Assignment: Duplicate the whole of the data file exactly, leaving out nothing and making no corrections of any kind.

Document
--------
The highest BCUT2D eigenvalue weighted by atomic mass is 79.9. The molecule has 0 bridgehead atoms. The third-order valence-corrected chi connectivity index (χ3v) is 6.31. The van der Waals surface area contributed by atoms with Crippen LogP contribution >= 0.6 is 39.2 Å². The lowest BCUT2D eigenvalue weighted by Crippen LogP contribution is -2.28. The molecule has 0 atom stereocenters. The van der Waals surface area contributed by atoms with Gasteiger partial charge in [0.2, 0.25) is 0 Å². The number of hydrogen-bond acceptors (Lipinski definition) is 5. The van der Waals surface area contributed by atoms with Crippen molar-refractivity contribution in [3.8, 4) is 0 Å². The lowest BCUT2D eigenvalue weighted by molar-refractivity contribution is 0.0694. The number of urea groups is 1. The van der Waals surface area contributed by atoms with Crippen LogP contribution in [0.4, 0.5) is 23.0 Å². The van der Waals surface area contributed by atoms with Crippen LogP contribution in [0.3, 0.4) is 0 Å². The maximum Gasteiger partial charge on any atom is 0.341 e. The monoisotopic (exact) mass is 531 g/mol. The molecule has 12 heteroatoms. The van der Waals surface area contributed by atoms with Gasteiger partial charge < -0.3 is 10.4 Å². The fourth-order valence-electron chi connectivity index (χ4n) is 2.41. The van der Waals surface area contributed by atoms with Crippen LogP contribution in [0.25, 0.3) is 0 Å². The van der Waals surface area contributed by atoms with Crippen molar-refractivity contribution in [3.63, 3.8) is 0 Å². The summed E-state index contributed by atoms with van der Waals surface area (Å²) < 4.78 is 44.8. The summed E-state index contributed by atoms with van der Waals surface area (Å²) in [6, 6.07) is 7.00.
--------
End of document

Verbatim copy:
The highest BCUT2D eigenvalue weighted by atomic mass is 79.9. The molecule has 0 bridgehead atoms. The third-order valence-corrected chi connectivity index (χ3v) is 6.31. The van der Waals surface area contributed by atoms with Crippen LogP contribution >= 0.6 is 39.2 Å². The lowest BCUT2D eigenvalue weighted by Crippen LogP contribution is -2.28. The molecule has 0 atom stereocenters. The van der Waals surface area contributed by atoms with Gasteiger partial charge in [0.2, 0.25) is 0 Å². The number of hydrogen-bond acceptors (Lipinski definition) is 5. The van der Waals surface area contributed by atoms with Crippen molar-refractivity contribution in [3.8, 4) is 0 Å². The lowest BCUT2D eigenvalue weighted by molar-refractivity contribution is 0.0694. The number of urea groups is 1. The van der Waals surface area contributed by atoms with Crippen LogP contribution in [0.4, 0.5) is 23.0 Å². The van der Waals surface area contributed by atoms with Crippen LogP contribution in [0.3, 0.4) is 0 Å². The maximum Gasteiger partial charge on any atom is 0.341 e. The monoisotopic (exact) mass is 531 g/mol. The molecule has 12 heteroatoms. The van der Waals surface area contributed by atoms with Gasteiger partial charge < -0.3 is 10.4 Å². The fourth-order valence-electron chi connectivity index (χ4n) is 2.41. The van der Waals surface area contributed by atoms with Crippen LogP contribution in [0.25, 0.3) is 0 Å². The van der Waals surface area contributed by atoms with Crippen molar-refractivity contribution in [3.63, 3.8) is 0 Å². The summed E-state index contributed by atoms with van der Waals surface area (Å²) < 4.78 is 44.8. The summed E-state index contributed by atoms with van der Waals surface area (Å²) in [6, 6.07) is 7.00.